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Geographic Information System Mapping


A geographic information system (GIS) is a digital system for capturing, managing, analysing and displaying all forms of spatial data – data that is in some way referenced to a location.

Common geographical references within the British Isles are addresses and/or postcodes (WC1B 4SE, for example) or British National Grid coordinates (such as 530397, 181701). Traditionally, five core components are required to establish a GIS. They are:

  • Hardware – the computer which runs the GIS software (a PC, mobile device or server, for instance)
  • Software – the application software used to store, analyse, and display geographic data (off the shelf or developed for specific purposes)
  • Data – consists of spatial data (co-ordinates) and attribute data (additional information about the location)
  • People – users who understand GIS concepts and how to apply the technology to real world problems
  • Procedures – applications of geographic information to real world problem solving.

GIS software solutions vary greatly in complexity, from a single user with GIS software installed on their desktop PC, to tailored server and cloud-based GIS services that are fully integrated into an organisation’s business-critical systems. 

A huge variety of sectors use GIS software, ranging from utilities (to manage supply networks) to police forces (to analyse crime hot spots). Within Sport England, GIS is used within the Active Places Power and Market Segmentation websites and also internally for ad hoc mapping and analysis.

Football pitches from the sky

Frequently asked questions

  • How can an Active Partnership use the tool with partners?

    As a minimum, Active Partnerships should understand how GIS can be used. Most if not all local authorities and universities will have GIS setups with expert users. We have limited capacity to perform bespoke work and so partners should seek to use our existing online tools.

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  • What are the costs?

    GIS costs can vary greatly depending on requirements. However, the traditional high costs associated with data and software are now significantly lower.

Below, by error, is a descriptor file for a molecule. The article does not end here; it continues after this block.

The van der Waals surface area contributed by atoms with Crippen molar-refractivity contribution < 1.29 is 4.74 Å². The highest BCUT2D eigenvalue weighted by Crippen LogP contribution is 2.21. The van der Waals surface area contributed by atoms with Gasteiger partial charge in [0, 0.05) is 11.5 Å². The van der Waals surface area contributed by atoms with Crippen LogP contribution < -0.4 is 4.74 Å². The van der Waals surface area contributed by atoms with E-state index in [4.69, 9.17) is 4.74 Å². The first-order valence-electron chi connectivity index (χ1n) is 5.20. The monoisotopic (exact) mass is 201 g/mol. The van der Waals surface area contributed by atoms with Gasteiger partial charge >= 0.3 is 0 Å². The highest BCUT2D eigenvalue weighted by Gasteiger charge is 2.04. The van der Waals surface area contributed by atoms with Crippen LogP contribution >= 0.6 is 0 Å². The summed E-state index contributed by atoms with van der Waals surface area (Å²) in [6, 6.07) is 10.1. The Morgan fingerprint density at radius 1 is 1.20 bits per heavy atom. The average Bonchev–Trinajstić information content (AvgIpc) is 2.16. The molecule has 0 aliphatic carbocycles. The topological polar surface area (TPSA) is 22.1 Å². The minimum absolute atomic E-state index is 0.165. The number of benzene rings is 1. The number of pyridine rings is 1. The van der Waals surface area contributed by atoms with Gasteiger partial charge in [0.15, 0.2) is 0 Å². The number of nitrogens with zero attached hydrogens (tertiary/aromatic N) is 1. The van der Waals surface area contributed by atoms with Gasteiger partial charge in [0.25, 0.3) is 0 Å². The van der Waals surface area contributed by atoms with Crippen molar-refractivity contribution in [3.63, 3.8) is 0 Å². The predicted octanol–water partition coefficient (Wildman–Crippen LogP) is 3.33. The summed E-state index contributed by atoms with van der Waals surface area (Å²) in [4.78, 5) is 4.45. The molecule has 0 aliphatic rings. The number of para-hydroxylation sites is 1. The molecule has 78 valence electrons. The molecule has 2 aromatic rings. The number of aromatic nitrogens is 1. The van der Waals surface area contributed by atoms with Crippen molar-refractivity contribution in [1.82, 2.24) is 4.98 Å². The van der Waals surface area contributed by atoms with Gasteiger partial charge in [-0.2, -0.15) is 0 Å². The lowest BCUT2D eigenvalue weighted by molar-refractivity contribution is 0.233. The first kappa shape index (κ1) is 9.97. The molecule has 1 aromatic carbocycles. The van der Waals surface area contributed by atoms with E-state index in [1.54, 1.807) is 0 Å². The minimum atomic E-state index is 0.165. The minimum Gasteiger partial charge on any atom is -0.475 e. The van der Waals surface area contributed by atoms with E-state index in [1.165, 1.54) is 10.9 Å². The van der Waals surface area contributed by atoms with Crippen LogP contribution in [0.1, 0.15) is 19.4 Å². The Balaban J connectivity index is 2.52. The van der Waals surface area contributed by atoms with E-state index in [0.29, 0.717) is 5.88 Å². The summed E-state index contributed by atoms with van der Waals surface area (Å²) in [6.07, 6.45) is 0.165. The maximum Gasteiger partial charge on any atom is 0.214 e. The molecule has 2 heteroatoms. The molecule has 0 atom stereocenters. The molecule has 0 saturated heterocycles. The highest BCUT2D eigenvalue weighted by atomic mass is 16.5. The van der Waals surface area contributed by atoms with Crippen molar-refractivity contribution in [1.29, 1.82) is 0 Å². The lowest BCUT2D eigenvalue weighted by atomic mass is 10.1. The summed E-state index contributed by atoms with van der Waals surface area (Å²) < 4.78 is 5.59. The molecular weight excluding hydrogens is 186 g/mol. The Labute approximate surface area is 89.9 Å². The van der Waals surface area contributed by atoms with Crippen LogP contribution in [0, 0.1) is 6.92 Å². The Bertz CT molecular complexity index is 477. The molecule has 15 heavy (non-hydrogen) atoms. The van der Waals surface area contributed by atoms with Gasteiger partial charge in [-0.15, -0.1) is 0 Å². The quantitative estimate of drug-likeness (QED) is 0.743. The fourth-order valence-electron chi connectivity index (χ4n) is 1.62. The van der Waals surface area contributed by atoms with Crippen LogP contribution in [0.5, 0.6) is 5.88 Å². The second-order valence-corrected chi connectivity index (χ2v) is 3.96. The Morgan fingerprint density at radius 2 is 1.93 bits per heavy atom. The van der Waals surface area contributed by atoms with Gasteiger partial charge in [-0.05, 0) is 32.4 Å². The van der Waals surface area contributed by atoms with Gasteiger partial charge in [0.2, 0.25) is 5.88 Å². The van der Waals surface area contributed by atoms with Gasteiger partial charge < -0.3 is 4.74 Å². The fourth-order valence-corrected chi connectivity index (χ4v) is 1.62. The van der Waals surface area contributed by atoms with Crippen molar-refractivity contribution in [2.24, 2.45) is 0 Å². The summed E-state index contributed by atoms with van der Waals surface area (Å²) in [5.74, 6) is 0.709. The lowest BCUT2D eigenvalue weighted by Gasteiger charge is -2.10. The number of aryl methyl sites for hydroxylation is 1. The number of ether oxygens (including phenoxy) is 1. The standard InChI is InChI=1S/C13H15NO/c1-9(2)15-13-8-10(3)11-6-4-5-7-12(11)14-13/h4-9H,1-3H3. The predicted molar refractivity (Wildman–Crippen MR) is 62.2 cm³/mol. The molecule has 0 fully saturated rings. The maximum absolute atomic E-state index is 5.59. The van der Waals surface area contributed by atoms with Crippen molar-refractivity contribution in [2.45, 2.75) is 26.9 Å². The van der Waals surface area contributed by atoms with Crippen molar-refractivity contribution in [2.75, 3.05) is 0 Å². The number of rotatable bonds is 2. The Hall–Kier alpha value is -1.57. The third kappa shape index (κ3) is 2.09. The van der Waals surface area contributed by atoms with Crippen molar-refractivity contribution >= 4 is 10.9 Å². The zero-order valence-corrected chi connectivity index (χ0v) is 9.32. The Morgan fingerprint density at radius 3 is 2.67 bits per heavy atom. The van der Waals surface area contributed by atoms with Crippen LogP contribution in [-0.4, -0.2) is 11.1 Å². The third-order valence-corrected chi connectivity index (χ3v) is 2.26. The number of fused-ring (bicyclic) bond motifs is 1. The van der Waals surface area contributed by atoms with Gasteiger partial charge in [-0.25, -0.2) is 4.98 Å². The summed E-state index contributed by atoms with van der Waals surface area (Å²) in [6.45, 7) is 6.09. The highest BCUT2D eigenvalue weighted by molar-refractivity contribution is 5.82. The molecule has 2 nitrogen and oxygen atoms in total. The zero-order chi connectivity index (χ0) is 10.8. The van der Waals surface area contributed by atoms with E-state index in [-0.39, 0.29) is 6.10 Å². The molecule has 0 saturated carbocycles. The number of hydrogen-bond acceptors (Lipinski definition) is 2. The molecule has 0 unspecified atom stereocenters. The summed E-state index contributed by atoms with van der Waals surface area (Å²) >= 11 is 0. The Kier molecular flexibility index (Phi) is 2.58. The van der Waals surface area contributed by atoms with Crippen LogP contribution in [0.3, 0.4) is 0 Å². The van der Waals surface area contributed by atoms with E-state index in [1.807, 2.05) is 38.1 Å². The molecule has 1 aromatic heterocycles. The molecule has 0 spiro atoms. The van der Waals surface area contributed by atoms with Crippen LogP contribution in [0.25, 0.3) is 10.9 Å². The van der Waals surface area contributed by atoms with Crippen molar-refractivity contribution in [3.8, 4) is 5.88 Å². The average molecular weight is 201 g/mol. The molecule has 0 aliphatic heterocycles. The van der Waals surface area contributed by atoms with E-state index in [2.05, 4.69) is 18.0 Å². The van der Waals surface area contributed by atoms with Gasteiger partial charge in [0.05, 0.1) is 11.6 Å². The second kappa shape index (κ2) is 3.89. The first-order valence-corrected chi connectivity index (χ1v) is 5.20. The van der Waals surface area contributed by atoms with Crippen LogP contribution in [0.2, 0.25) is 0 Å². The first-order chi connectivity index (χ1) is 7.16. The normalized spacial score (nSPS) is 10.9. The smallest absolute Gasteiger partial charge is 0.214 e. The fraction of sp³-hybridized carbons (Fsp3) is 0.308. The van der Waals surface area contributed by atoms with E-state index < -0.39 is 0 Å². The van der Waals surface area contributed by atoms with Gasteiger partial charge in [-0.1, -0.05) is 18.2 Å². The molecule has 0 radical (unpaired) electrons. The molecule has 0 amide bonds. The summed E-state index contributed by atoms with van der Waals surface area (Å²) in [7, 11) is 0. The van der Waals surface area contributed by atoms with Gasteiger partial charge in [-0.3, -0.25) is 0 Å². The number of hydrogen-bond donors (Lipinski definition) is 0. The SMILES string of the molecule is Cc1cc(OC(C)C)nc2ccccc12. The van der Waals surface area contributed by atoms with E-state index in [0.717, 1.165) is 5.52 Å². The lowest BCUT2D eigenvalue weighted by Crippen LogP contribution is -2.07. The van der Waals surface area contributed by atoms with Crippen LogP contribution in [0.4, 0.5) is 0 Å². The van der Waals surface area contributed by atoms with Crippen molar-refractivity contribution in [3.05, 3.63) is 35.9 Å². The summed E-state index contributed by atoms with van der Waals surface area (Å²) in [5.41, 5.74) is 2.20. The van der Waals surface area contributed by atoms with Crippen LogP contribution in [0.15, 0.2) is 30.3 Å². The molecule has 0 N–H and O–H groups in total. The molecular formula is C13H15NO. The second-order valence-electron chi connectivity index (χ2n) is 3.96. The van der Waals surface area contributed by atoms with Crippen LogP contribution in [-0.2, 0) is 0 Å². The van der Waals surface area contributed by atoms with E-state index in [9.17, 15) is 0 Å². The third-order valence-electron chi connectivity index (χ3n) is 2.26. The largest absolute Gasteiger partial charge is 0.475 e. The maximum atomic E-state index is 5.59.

Software applications such as ArcGIS Online and Google Earth are now available online and significant amounts of data are being made freely available. Always check the terms and conditions of use.

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  • What can it be used for?

    In addition to the above, the following gives an example of some simple analysis. By mapping investment data through postcode references, the following questions can be asked that would have been difficult to answer had the information been in a table.

    The data mentioned in this example can be replaced by any other datasets for similar analysis, such as national governing body clubs, Active Places facilities, Places People Play investments, and so on:

    • What is the distribution of investments across a region?
    • How does this investment relate to priority groups areas?
    • Which areas might be considered for future investment?
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  • What will it tell me?

    GIS helps answer questions and solve problems by visualising and analysing data in a way that’s quickly understood and easily shared. Relationships, patterns, and trends can be revealed in the form of maps, reports and charts.

    The power of GIS is its ability to overlay datasets that previously may have had nothing in common. GIS is able to:

    • Map where things are – lets you find places that have the features you’re looking for and see where to take action. Further questions may then be asked to determine why features are located within these areas and not other areas. For example, mapping a national governing body’s club network to identify areas for future development
    • Map quantities – to show where most and least are, helping to identify places that meet certain criteria and take action or to see the relationships between places. For example, an investment scheme to develop initiatives in areas of high deprivation
    • Find what’s nearby – find out what’s occurring within a set distance of a feature by mapping what’s nearby either via a straight line distance catchment areas (a five-mile radius, for example) or drive time catchment areas (within a 20-minute drive, for example) that uses a road network. For example, a sports facility profiles the population within a 20-minute walk of its facility to determine the most appropriate activities and services for the local population.
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  • What won’t it tell me?

    A GIS can perform many analytical functions on the input datasets. However, the quality of the analysis will always be determined by the quality (accuracy, completeness, currency) of the data.

    The interpretation of results requires a good understanding of the data being used and the analytical tasks being performed. Having a clear idea of the questions to ask of the data at the outset of your analysis is critical.

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  • Where can I find out more?

    You can find out more via the following websites:

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